US 7363312 B2
A method embodied in a computer program product for combining first and second attribute sets each comprising at least one attribute and value pair by which a named attribute is assigned a value that comprises one of a end value and a further attribute set involves carrying out a merge operation that combines the attribute and value pairs of the first and second attribute sets according to their levels in respective attribute trees with conflicts arising between attributes having the same path in each tree being resolved, on a top-down basis, according to predetermined rules.
1. A computer program product within a computer readable medium for combining first and second attribute sets, each comprising at least one attribute and value pair comprising a named attribute assigned a value that comprises one of a first value and another attribute set in addition to the first and second attribute sets; the computer program product comprising:
instructions arranged to control the operation of a computing apparatus running the program product to cause the apparatus to carry out a merge operation to generate a merged attribute set by applying to the first and second attribute sets, as items-to-be-merged, a merge operator by which:
where at least one of the items-to-be-merged is a said first value, the value of the merged items is the value of one of the items-to-be-merged; and
where both first and second attribute sets, as items-to-be-merged, are attribute sets, the value of the merged items comprises:
the attribute and value pairs of attributes that occur in only one of the items-to-be-merged, and
attribute and value pairs for attributes occurring in both items-to-be-merged with the value of each such pair being the value resulting from the application of the merge operator to the values of the attribute appearing in each item-to-be-merged, the merge operator being recursively applied as required to merge the attribute values.
2. The computer program product according to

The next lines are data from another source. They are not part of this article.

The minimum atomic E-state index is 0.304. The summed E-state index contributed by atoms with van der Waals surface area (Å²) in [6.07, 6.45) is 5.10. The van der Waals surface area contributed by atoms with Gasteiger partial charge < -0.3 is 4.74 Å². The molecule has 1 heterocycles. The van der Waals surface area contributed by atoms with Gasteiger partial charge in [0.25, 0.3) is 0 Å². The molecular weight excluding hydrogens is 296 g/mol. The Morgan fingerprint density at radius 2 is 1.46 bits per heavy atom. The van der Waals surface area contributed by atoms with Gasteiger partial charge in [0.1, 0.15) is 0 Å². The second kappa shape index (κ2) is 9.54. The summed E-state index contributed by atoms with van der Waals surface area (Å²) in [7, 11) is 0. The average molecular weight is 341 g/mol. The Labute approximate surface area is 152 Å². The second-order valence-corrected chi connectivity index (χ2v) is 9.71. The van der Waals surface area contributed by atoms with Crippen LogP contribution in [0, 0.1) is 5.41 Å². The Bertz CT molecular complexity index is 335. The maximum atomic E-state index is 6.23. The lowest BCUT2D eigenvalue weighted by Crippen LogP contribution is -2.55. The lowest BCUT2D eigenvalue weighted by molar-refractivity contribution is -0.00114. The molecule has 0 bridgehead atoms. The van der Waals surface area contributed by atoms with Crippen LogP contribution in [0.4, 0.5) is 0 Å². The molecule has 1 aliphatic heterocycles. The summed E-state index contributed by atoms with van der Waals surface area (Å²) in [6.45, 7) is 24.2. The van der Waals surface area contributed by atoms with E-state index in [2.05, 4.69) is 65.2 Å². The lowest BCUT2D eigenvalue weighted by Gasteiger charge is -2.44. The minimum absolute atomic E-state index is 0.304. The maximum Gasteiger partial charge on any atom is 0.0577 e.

(a) recursively applying the merge operator until a reference is encountered as a said item-to-be-merged; and
(b) de-referencing an encountered reference by:
(i) where the reference is to a named attribute to which a first value or attribute set is assigned, copying that value or set; and
(ii) where the reference is to the start of a chain of two or more references each pointing to a respective named attribute the value of which is the next reference in the chain with the chain ending when a reference in the chain points to a named attribute to which a first value or attribute set is assigned, following the chain of references and copying the first value or set at the end of the chain.
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12. Computer apparatus for combining first and second attribute sets each comprising at least one attribute and value pair by which a named attribute is assigned a value that comprises one of a first value and another attribute set in addition to the first and second attribute sets; the apparatus comprising a set merging arrangement for carrying out a merge operation to generate a merged attribute set, the set merging arrangement comprising: merge operator means for applying a merge operator to items to be merged, and control means for controlling the carrying out of said merge operation, the control means being arranged to apply said first and second attribute sets, as items to be merged, to the merge operator means; the merge operator means comprising: first means operative, where at least one of the items to be merged is a said first value, to cause the value of the merged items to be the value of one of the said items to be merged; and second means, operative where both first and second attribute sets, as items to be merged, are attribute sets, to cause the value of the merged items to comprise: the attribute and value pairs of attributes that occur in only one of the items-to-be-merged, and attribute and value pairs for attributes occurring in both items to be merged with the value of each such pair being the value resulting from the application of the merge operator to the values of the attribute appearing in each item to be merged, the control means causing the merge operator to be recursively applied by merge operator means as required to merge the attribute values.